Vivien Goldman dissects their reunion recordThis truly her-storical album marks the return to the studio of the Slits, London's original wild girls of punk. Yes, call it a major comeback, because on Trapped Animal the core Slits possee of dynamo singer Ari-Up and bassie Tessa Pollitt, now grown women, join forces with a new generation of junior Slits, Hollie Cook, singer/keyboard player, drummer Anna Schultz, guitarist Adele Wilson and part-time Slit, Ana Ozawa to form what Ari describes on 'Reggae Gypsy' as "a tribal warrior princess, gathering a tribe of tribal woman warriors, breaking down the barriers..."
Three decades after their raucous birth, the Slits are the undisputed godmothers of every feisty female from Madonna to the riot grrrrls, Pink and Lily Allen. Witty and provocative, the glory of Trapped Animal proves what the faithful always believed -- the Slits are the real deal and the Trapped Animal is all of us.
Steered by dubmaster Adrian Sherwood, the Slits' sound voyages into a free zone of extravagant texture and timing. In this sonically splendiferous, cinematic soundscape, the Slits' dub-based beat both defines punk and transcends it. Mind-bending dub sections illuminate tracks like "Babylon," a deep roots steppers track, the album's only cover, which puts our cynical system in its place. Most of the tracks are composed by the legendary dreadlock'd Ari-Up, who famously co-founded the band with Viv Albertine in 1976 when she was fourteen years old.
"All my life I have felt trapped, fighting for my freedom," says Ari. After the Slits went their separate ways in the early 1980's, she went to live among the tribes in the jungle in Borneo -- just as their ancestral hunting grounds were being seized. "They were amazing free spirit people," she recalls. Her next incarnation was as a dancehall queen in the Kingston, Jamaica ghetto, re-named Madusa. Ari's urge for liberation courses throughout Trapped Animal, blasting an uncut view of human relationships so frank it's startling. Lyrically, Trapped Animal is a savagely realistic, fiercely funny testament to everything these women have learned since their stormy saga began.
Compulsive and insanely catchy, the group's wicked grooves march head on into serious topics like "Issues," about how people deal with abuse, and healing anti-love songs like "Ask Ma" and "Partner From Hell." Though Ari might seem to sing to a man, as she says, the ideas can apply to either gender: "If abuse is going on, let's not say it's just down to either man or woman." For happier gender delight, Ari also supplies the tongue-in-cheeky eroticism of "Lazy Slam," one of the best ever evocations of how females really feel about sex.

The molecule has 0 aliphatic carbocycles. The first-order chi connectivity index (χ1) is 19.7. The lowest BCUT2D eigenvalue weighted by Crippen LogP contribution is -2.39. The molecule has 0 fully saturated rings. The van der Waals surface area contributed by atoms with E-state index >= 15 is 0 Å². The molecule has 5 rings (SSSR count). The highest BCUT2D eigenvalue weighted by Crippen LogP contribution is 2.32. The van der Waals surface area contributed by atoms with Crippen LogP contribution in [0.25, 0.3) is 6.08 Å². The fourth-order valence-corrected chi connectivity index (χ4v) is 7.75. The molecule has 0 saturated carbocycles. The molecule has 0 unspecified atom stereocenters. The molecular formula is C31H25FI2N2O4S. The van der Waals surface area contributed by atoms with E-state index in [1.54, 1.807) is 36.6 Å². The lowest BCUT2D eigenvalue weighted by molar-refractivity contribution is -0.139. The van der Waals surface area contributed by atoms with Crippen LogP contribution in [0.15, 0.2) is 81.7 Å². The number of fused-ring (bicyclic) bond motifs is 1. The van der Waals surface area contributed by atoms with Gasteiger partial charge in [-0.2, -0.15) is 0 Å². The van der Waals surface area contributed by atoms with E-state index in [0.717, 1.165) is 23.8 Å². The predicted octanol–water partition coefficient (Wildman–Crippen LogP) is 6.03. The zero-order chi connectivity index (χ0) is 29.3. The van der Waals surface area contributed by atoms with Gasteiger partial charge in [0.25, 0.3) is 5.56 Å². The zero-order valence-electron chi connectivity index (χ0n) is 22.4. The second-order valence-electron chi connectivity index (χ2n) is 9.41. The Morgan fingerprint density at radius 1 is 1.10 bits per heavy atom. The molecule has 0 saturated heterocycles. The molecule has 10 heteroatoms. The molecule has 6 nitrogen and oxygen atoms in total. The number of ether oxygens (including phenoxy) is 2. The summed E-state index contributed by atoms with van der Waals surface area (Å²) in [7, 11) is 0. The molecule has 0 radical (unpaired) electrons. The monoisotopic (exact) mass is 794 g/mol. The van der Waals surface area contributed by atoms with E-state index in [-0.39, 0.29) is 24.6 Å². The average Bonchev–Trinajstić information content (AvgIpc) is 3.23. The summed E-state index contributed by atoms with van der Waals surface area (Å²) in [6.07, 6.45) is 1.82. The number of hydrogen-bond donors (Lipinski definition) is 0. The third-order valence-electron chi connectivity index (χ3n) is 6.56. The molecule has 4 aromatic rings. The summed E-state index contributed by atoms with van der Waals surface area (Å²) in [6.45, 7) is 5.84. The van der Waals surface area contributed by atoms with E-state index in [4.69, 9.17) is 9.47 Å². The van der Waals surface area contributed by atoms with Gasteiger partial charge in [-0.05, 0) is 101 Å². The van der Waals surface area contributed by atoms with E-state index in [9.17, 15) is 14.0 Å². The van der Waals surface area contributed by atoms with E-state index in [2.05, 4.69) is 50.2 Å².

One of the most exciting aspects of the record is the stubborn continuity, the way these women were compelled to continue their artistic explorations -- and how their tribe of "musical prophets" has grown. Bassie Tessa Pollitt traveled the deserts of Sudan and became a judo instructor in her time out from the Slits. She says of their re-formation, "I couldn't think of the Slits without Ari. And Hollie (whose parents are Paul Cook, Sex Pistols' drummer and Jennie, singer of Two Tone band, the Belle Stars) is like the baby of the Slits and the Pistols. Reggae is in her blood." Pollitt's own eerie, film noir songs "Can't Relate" and "Had A Day" with their jazzy echoes of Kurt Weill's Berlin cabaret operettas, add a dark neo-emo gothic feel perfect for our disjointed times.
The positive energy generated by the Slits changed everything for the band's youngest new member, Hollie Cook. After experiencing disillusion in her previous flirtations with the music business, Hollie says, "I had no confidence to write songs. Really, the Slits liberated me." The sweet lover's rock of "Cry Baby" is Hollie's first song and it makes you want more. And Anna Ozama, a part-time Slit, contributes a plaintive track in Japanese, "Be It," ensuring that the Slits live up to their "outernational" promise.
When the band began, radio DJ's refused to say their name on the air. When the Slits performed on the 'White Riot' tour in 1977 with their cohorts, the Sex Pistols and the Clash, the bus driver had to be bribed to carry these crazy chicks. "Outcasts of the outcasts, with horizons so vast" is how Ari describes their relationship to society, let alone the pop world, on "Reggae Gypsy" a dancehall flamenco statement of identity and intent that is in many ways the soul of this record. The bouncy ska of "Peer Pressure" details Ari's alienation, even when she was at school.
The Slits released three albums, the seminal CUT (produced by Dennis Bovell, it's one of just fifty albums from their vast catalog to be re-issued by Island/Universal as part of their 50th Anniversary tribute) as well as the Return of the Giant Slits, with its jazzier post-punk feel, the much-loved live sessions from Britain's progressive John Peel radio show. Some tracks were also released on the indie label Rough Trade.
For all their originality and large cultural influence and contribution, the Slits have always remained proud outsiders, underground rebels with an attitude that now looks to be eternal. But there had never been anything like the Slits before, and their energy was an eruption of fresh invention, fuelled by the sort of struggle they sing about with such assurance in "Pay Rent." The Slits' youthful flourish attains full fruition on Trapped Animal's astounding cycle of songs. On the powerful surge of "Can't Relate," Ari's keening vocal says it right: "It's a Slits virus... infectious, infectious, infectious..."
Also see our earlier Slits tribute and another article about the Slits reunion and our interview with Viv Albertine
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